Guinea Fowl Larp Chiang Mai (2011)
- Mehmet Gürs, Mikla
Mehmet Gürs, Mikla
“A new perspective is needed to allow the rich food cultures from the past to survive and evolve. The New Anatolian Kitchen has no boundaries; it is a way of perceiving food, it is a philosophy that can and should be interpreted in many ways.”
Mehmet Gürs is at the forefront of a new school of thought galvanizing Turkey’s contemporary restaurant scene. With the help of a full-time anthropologist, the Scandinavian-Turkish chef scoured the country to find and support artisan producers. By creating a network of independent farmers and sharing his discoveries with other chefs, he pushes the cuisine forward while preserving culinary traditions.
Lamb Shank Mantı, Smoked Yogurt, Sumac (2012)
“Mantı dish has been around for hundreds, if not thousands, of years, We wanted to rework it and see if we could refine this simple dish.”
- Alice Waters, Chez Panisse Restaurant
Alice Waters, Chez Panisse Restaurant
“The act of eating is very political. You buy from the right people, you support the right network of farmers and suppliers who care about the land and what they put in the food.”
A champion of the Slow Food movement, Alice Waters introduced social responsibility into the national conversation surrounding food. Before the words local, sustainable, and seasonal became ingrained in America’s vernacular, Chez Panisse paved the way for California Cuisine with a simple style based on pure ingredients. Investing in the next generation, she established The Edible Schoolyard–an education program that incorporates gardening and empowers youth to take ownership of where their food comes from.
Meyer Lemon Ice Cream and Sherbet (c. 1980)
- Alex Hozven and Kevin Farley, The Cultured Pickle Shop
Alex Hozven and Kevin Farley, The Cultured Pickle Shop
“Naturally fermented foods are their own food group, part of a time-honored tradition in many cultures, and they benefit digestion. They’re vibrant, alive, and they add that zing, zest, or, pow on the plate.”
The Cultured Pickle Shop is a laboratory and workshop of fermentation. Alex Hozven and Kevin Farley expertly feed and tend to their tanks– each filled with individual ecosystems producing sauerkraut, kimchi, kombucha, and specialty pickles. Combining a mastery of ancient fermentation techniques with the Bay Area’s diverse produce, they experiment with unique combinations and preserve the fleeting moments of each season.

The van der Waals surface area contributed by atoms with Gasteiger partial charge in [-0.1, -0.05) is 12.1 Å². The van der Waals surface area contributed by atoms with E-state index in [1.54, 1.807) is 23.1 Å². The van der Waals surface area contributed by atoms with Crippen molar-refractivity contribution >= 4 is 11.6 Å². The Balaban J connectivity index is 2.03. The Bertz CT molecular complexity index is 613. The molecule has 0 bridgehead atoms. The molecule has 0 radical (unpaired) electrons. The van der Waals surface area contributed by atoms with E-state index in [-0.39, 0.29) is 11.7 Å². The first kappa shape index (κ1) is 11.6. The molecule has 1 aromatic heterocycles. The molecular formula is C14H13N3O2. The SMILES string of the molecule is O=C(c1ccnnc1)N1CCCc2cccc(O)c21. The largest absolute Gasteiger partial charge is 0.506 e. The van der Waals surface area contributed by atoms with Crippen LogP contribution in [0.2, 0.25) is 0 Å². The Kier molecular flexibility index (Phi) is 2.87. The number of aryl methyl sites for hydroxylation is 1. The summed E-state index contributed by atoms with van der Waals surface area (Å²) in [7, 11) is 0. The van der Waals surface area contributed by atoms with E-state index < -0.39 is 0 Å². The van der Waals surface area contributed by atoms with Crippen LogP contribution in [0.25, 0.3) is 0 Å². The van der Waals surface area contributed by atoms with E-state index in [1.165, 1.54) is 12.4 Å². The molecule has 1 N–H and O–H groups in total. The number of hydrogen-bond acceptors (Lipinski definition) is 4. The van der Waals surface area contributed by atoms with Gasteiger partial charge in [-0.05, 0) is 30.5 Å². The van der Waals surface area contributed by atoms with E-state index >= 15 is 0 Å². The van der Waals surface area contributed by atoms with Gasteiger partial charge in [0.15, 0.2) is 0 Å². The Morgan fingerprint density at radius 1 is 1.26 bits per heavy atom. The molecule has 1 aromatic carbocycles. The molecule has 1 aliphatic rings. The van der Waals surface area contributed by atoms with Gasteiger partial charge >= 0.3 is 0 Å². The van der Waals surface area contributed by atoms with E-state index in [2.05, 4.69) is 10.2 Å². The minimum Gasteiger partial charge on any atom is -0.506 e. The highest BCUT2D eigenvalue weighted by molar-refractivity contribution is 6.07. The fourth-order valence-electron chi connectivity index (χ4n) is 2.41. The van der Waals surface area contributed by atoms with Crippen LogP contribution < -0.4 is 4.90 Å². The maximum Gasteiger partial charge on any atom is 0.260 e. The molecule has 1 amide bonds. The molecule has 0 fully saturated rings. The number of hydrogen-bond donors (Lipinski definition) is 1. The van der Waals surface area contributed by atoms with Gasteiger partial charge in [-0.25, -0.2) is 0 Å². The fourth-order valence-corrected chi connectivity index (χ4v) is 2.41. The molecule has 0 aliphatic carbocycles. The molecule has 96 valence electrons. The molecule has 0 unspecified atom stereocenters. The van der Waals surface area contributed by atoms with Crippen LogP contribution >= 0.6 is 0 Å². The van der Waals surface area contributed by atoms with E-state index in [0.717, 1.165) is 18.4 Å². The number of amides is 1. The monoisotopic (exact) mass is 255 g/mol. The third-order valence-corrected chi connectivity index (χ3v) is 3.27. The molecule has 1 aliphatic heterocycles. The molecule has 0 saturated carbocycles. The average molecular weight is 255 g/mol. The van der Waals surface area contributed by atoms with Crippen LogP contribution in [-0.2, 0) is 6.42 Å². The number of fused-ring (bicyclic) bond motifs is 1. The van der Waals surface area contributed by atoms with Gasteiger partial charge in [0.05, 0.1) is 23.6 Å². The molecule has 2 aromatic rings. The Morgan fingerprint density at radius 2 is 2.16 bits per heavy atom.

A Walk Through the Pickle Shop 2015
- Bryant Terry, Afro-Vegan, Vegan Soul Kitchen
Bryant Terry, Afro-Vegan, Vegan Soul Kitchen
“Start with the visceral to ignite the cerebral and end at the political.”
Bryant Terry is an author, food justice activist, and the Museum of African Diaspora’s first Chef in Residence. Tracing the history and spread of African cuisine, he reveals its breadth, vibrancy, and the seminal role it played in the development of other food cultures. Farming provides the foundation for this re-education. By creating community around the table and remixing flavors that honor African Diaspora’s heritage, he gives people the tools to reclaim their health and well-being.
Glazed Carrot Salad (2014)
“This dish is inspired by glazed carrots, which are popular in the Southern region of the United States, and Moroccan carrot salad. The savory coating made up of peanut oil, lemon juice, maple syrup, cinnamon, and cumin is rich, intense, and delicious.”
- Tanya Holland, Brown Sugar Kitchen
Tanya Holland, Brown Sugar Kitchen
“Always cook with soul.”
Having trained in France and cut her teeth in the kitchens of NYC, Tanya Holland brings her diverse repertoire and entrepreneurial spirit to the heart of West Oakland. What started as an idea for a Creole bistro evolved into Brown Sugar Kitchen, her updated interpretation of soul food. Adapting recipes from her past and embellishing local ingredients with intense flavors, she created a community gathering spot and catalyst for revitalizing the neighborhood.
Creole BBQ Shrimp and Grits (2008)
- James Syhabout, Commis
James Syhabout, Commis
“I like to cook with a sense of open-mindedness and playfulness, but also pay homage to the origin or history of the certain cuisine.”
As a follow up to his fine dining flagship Commis, the stage for his inventive and highly personal tasting menu, James Syhabout returned to his roots with Hawker Fare. The restaurant’s Oakland location occupies the former space of the Thai restaurant that his family once ran and channels the northeastern Thai and Laotian food of his youth. From the quiet intelligence of Commis’ minimalism to the lively spirit of Hawker Fare, James brings a distinctive perspective to the Bay Area.
Crisp Squid Ink Crepe, Oyster, Mussel (2015)
“This is a traditional and widely popular street-food cart dish in Thailand, but never made with squid ink. The squid ink adds depth of umami to the dish and also lends itself to sensibilities of the Bay Area with the mussels and oysters.”
- Roy Choi, L.A. Son
Roy Choi, L.A. Son